Insights on greater productivity, leadership & collaboration from the Edoc team

Leadership & Marketing Collide: Lessons Learned at #INBOUND18

lessons learned at hubspot

This year I was able to attend INBOUND in Boston. INBOUND is a community that celebrates the human side of business. It’s a group of people who are passionate about marketing and delighting customers, and connecting with others who have that same ambition.

This year’s conference— which has been called the “biggest conference in marketing”—featured no shortage of inspiration and learning about how to grow your company…better.

A few of the highlights: Deepak Chopra, Chris O’Donnell, Brian Halligan, Dharmesh Shah, Esther Perel, Alex Rodriguez, Lena Waithe, Shonda Rhimes, David Hooker, Antoine Dupont, Michaela Alexis, Janet Murray, Paul Roetzer…the list doesn’t end there.

Hands-down the best conference I’ve attended to date, #INBOUND18 was jam-packed with lessons, strategies, tactics, and things I can’t wait to test and apply.

Here is a glimpse at 3 of my top takeaways from #INBOUND18.

1. Failure Has to Be an Option For You to Grow

Beth Comstock is the kind of leader you want to work for. As the first woman Vice Chair at GE, she’s one of the leaders that helped GE begin to transform into a more adaptable, 21st century digital organization.

She herself is an agent of change, and today she helps other people become agents of change. “If you’re an agent of change, you must lead the way. Tell your story,” she said.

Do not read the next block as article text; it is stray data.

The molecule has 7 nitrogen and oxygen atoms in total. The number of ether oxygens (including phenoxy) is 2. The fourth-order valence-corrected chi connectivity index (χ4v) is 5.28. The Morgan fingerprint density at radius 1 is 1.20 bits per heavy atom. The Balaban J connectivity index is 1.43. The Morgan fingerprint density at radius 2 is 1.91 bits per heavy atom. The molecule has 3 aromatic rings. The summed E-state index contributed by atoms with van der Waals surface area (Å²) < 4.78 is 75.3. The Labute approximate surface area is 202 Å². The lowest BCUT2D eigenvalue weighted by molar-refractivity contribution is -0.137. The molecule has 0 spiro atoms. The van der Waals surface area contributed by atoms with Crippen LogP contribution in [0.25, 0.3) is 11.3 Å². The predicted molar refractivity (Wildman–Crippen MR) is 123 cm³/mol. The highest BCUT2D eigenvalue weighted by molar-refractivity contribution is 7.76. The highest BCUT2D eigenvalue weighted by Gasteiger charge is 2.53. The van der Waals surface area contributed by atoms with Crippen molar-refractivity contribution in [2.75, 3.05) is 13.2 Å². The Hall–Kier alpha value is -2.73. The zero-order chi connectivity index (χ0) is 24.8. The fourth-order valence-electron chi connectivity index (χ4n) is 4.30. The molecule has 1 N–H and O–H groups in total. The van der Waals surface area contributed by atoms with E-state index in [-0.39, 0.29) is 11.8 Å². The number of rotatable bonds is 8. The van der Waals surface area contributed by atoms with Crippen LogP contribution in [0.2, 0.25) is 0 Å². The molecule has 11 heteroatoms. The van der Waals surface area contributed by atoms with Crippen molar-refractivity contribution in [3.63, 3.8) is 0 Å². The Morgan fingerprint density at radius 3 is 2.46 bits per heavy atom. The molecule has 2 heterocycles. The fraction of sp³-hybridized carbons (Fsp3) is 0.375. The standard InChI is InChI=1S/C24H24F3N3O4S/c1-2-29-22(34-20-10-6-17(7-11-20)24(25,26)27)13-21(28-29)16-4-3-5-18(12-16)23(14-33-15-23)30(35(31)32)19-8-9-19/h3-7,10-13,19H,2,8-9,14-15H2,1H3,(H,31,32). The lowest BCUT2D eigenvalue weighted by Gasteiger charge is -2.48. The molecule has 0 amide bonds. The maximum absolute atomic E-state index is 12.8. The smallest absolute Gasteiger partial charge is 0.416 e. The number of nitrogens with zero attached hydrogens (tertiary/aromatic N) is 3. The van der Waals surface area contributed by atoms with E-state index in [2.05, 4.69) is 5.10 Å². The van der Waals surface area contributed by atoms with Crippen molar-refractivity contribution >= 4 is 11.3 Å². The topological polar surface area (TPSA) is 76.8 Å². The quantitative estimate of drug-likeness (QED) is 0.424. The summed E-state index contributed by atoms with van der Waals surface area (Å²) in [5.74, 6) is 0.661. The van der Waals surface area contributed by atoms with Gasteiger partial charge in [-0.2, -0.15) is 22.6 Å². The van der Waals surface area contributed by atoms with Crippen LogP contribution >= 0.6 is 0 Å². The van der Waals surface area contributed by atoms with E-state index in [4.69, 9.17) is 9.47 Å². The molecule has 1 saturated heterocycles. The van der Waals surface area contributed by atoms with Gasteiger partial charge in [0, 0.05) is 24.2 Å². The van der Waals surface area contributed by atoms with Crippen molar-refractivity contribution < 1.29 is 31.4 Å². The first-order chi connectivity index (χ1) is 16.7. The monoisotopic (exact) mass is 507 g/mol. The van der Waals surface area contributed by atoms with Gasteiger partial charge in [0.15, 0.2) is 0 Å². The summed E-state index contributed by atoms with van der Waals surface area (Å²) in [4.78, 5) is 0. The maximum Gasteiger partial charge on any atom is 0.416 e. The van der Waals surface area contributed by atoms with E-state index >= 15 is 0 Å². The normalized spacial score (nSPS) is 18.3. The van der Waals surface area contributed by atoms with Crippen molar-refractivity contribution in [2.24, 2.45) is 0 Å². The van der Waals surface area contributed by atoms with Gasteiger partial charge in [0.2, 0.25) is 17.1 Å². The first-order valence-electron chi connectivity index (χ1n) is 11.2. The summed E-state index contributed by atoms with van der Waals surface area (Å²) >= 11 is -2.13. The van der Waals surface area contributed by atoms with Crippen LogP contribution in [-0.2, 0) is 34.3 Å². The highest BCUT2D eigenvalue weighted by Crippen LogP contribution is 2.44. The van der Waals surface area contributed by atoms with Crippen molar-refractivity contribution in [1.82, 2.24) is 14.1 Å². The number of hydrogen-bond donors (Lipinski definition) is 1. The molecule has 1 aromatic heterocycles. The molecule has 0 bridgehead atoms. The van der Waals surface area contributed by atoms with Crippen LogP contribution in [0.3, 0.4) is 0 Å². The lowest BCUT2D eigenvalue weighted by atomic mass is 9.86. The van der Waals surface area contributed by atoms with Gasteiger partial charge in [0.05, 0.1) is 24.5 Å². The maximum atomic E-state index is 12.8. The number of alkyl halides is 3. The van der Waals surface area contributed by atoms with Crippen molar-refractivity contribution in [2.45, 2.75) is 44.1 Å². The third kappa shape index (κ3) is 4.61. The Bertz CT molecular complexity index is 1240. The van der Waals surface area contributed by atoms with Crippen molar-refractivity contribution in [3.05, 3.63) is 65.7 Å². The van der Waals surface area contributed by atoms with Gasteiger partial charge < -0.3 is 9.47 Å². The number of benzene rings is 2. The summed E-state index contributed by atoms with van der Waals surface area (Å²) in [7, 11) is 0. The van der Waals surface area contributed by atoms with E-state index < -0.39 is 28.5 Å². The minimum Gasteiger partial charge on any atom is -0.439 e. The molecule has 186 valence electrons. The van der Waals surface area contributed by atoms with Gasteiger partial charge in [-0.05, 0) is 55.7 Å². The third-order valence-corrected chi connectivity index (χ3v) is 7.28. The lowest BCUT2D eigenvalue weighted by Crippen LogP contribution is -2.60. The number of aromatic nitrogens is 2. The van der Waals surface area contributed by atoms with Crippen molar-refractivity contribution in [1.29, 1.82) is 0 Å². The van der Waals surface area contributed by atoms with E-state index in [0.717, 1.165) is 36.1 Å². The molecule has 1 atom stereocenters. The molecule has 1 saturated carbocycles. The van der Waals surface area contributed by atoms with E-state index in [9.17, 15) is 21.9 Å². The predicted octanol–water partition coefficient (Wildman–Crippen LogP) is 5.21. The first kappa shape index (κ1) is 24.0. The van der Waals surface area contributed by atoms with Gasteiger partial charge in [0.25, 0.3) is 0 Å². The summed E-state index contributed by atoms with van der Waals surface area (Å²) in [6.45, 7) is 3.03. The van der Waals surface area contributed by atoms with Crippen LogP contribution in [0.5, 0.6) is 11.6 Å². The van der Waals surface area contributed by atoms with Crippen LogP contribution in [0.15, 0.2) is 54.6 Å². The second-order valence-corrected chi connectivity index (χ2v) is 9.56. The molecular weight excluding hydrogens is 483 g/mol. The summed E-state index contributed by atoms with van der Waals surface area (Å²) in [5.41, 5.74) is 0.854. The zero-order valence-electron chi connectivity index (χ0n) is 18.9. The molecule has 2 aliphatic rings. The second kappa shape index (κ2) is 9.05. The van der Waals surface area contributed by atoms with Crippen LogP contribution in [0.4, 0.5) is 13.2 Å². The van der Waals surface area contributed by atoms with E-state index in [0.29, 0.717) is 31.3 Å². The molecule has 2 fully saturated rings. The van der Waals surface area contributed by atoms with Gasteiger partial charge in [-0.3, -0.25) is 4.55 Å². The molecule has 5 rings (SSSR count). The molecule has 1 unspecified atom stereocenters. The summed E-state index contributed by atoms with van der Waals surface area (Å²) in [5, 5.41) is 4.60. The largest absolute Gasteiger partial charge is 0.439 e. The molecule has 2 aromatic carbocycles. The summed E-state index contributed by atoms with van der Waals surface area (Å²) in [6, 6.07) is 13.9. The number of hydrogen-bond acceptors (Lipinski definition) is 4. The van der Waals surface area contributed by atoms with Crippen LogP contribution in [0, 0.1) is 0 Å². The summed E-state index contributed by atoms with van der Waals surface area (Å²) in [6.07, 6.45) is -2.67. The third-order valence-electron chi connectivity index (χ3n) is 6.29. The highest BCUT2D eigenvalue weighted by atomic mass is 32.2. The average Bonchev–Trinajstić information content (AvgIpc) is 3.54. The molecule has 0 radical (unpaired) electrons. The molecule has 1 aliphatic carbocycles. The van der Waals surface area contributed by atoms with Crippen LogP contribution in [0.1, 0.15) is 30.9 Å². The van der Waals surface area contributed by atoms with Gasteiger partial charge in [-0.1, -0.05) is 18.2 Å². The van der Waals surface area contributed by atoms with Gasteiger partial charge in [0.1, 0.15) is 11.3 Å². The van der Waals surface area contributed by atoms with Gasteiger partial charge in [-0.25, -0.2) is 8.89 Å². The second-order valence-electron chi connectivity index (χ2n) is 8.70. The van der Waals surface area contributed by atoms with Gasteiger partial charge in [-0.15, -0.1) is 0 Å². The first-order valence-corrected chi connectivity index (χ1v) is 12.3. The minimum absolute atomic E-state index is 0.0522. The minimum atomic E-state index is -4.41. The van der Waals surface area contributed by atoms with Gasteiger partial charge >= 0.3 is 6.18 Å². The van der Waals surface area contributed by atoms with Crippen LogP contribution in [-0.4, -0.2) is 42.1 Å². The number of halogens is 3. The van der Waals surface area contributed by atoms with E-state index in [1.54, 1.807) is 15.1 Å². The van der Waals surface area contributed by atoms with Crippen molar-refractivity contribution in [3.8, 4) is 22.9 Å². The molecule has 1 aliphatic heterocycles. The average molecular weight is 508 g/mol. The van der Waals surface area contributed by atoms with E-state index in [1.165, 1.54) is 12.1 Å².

In Beth’s mind, to be competitive, you have to strive to have a new mindset: one that anticipates the future, spots trends early, and nurtures new ideas and methods for growth. To do so, we have to embrace some of the things that not all businesses necessarily hold in high regard: experimentation and imagination.

We can all get better at failing, better at dealing with ambiguity, and better at dealing with change. “It takes courage to act on instinct and not wait for data,” said Beth.

“If failure isn’t an option, then neither is success,” she added. It’s not a cliché the way Beth presents it; rather, this concept is actually a challenge we can all take on when it comes to getting ideas off the ground.

Some other pieces of advice related to this notion:

  • Protect early ideas and the people who nurture them.
  • Avoid hanging on to the way we’ve always done things
  • Strive to avoid the imagination gap (where opportunities never have the chance to come to fruition).
  • When you hear “no,” just realize it’s a “not yet.”
  • The lessons we get from failures is what will open up the path to success.
  • Get past the “gatekeeper”—the ones that are afraid of progress and fight against disruption and creativity.

2. It’s All About the Customer Experience

HubSpot CEO and Founder, Brian Halligan, knows that today, people simply don’t trust marketers, sellers, social media…and the list goes on and on.